United States District Court, M.D. Alabama, Eastern Division
RECOMMENDATION OF THE MAGISTRATE JUDGE
CHARLES S. COODY, UNITED STATES MAGISTRATE JUDGE
October 2, 2014, Petitioner William Oneil Edwards pleaded
guilty under a plea agreement to conspiracy to sponsor,
exhibit, buy, sell, possess, train, or transport a dog for
participation in an animal fighting venture, in violation of
18 U.S.C. § 371 & 7 U.S.C. § 2156(a)(1) &
(b), and possession of a firearm as a convicted felon, in
violation of 18 U.S.C. § 922(g)(1). The plea
agreement contained an appeal/post-conviction waiver on
sentencing issues, with exceptions for claims of ineffective
assistance of counsel and prosecutorial misconduct. Following
a sentencing hearing on January 15, 2015, the district court
sentenced Edwards to 42 months in prison, consisting of
consecutive terms of 18 months for the dogfighting conspiracy
and 24 months for the firearm count. The district court
ordered that the sentence be followed by a term of three
years of supervised release.
appealed, challenging the reasonableness of the district
court's total 42-month sentence. The Eleventh Circuit
dismissed Edwards's appeal based on the appeal waiver in
his plea agreement.
March 10, 2016, Edwards filed a 28 U.S.C. § 2255 motion
in this court presenting the following claims:
1. His trial counsel rendered ineffective by giving him
inaccurate advice about the sentence he would receive upon
pleading guilty. Specifically, counsel told him he would only
be sentenced to a maximum guideline range of 21 to 27 months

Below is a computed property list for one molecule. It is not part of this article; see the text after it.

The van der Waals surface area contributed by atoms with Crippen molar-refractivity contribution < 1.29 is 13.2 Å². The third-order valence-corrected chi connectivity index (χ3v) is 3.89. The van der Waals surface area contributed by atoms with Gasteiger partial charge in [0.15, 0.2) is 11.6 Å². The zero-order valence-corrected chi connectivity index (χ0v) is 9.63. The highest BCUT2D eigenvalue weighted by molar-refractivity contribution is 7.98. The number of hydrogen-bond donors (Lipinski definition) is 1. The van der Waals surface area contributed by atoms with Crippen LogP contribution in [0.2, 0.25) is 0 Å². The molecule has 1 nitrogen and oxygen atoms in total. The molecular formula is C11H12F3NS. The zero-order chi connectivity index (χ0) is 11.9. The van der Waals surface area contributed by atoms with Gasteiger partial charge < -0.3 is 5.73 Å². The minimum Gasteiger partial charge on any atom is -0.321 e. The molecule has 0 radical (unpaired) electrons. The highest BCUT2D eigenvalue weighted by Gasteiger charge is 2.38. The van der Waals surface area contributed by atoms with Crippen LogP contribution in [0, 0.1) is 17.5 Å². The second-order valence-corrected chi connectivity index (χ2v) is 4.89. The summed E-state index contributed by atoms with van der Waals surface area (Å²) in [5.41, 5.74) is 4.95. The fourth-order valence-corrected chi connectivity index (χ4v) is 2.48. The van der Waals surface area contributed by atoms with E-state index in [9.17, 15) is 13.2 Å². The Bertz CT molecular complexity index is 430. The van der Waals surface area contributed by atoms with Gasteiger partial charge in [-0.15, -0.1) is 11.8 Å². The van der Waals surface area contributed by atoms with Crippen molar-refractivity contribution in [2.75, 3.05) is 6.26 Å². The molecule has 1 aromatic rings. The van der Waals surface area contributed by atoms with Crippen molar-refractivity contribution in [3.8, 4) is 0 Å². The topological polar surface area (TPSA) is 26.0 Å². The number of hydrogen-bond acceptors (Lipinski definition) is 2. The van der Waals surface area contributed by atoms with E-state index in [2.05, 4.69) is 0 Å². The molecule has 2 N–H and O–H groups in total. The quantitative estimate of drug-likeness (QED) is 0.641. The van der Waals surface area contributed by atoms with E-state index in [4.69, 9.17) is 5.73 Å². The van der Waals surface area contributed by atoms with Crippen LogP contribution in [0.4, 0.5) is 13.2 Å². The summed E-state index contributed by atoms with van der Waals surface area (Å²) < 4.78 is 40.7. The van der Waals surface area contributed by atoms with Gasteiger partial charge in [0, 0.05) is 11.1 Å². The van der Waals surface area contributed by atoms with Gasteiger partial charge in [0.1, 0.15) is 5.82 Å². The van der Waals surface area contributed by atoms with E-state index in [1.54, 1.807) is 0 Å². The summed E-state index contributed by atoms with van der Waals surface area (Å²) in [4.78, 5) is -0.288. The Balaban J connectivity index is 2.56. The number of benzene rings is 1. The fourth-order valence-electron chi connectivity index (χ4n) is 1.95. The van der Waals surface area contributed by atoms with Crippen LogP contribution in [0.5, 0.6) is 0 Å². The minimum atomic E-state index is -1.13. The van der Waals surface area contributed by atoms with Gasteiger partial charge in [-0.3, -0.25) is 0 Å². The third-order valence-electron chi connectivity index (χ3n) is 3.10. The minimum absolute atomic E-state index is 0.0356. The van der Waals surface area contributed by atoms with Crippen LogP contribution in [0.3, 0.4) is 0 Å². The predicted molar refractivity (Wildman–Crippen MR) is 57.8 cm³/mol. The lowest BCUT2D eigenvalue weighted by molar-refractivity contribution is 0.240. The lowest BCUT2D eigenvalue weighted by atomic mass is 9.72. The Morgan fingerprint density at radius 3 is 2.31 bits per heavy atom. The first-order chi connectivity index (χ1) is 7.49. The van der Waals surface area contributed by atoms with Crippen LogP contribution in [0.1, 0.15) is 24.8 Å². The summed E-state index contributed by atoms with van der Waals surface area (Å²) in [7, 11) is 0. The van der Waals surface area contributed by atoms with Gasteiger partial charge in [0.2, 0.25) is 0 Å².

in prison based on the firearm count, which would run
concurrently with any sentence imposed for the conspiracy
2. Trial counsel was ineffective for failing to object when
the district court violated the notice requirement in
Fed.R.Crim.P. 32(h) in imposing his sentence.
3. The Government breached the plea agreement by moving for
an upward variance at sentencing and by not recommending that
his sentences run concurrently.
4. The district court erred when it granted an upward
variance at sentencing.
Doc. # 1 at 4-7; Doc. # 1-1 at 6-19.
memorandum filed to support his § 2255 motion, Edwards
asked the court “to vacate his two consecutive
sentences and order the Government to honor the promise that
induced him to plead guilty: that he be sentenced to
concurrent terms of imprisonment.” Doc. # 2 at 20.
Alternatively, he asked that the court “grant an
evidentiary hearing on the constitutional issues raised [in
his § 2255 motion].” Id.
1, 2016, the Government filed a response to Edwards's
§ 2255 motion arguing that Edwards's ineffective
assistance of counsel claims lacked merit and that his claims
raising substantive sentencing issues were barred from
collateral review by the waiver provision in his plea
agreement. Doc. # 7.
2, 2016, this court issued an order allowing Edwards until
June 22, 2016, to file a reply to the Government's
response to his § 2255 motion. Doc. # 8. Subsequently,
on August 2, 2016, the court granted Edwards's motion for
an extension of time to and including September 2, 2016, to
file a reply to the Government's response to his §
2255 motion. See Docs. # 11 & 13. The requisite
time passed, however, without Edwards filing a reply to the
February 7, 2018, after taking notice that the Federal Bureau
of Prisons' online database
(https://www.bop.gov/inmateloc/) indicated that
Edwards was released from federal incarceration on February
3, 2017, this court entered an order directing Edwards to
notify that court of his current address and advise the court
by March 20, 2018, whether he wished to prosecute this action
and still sought the relief he ...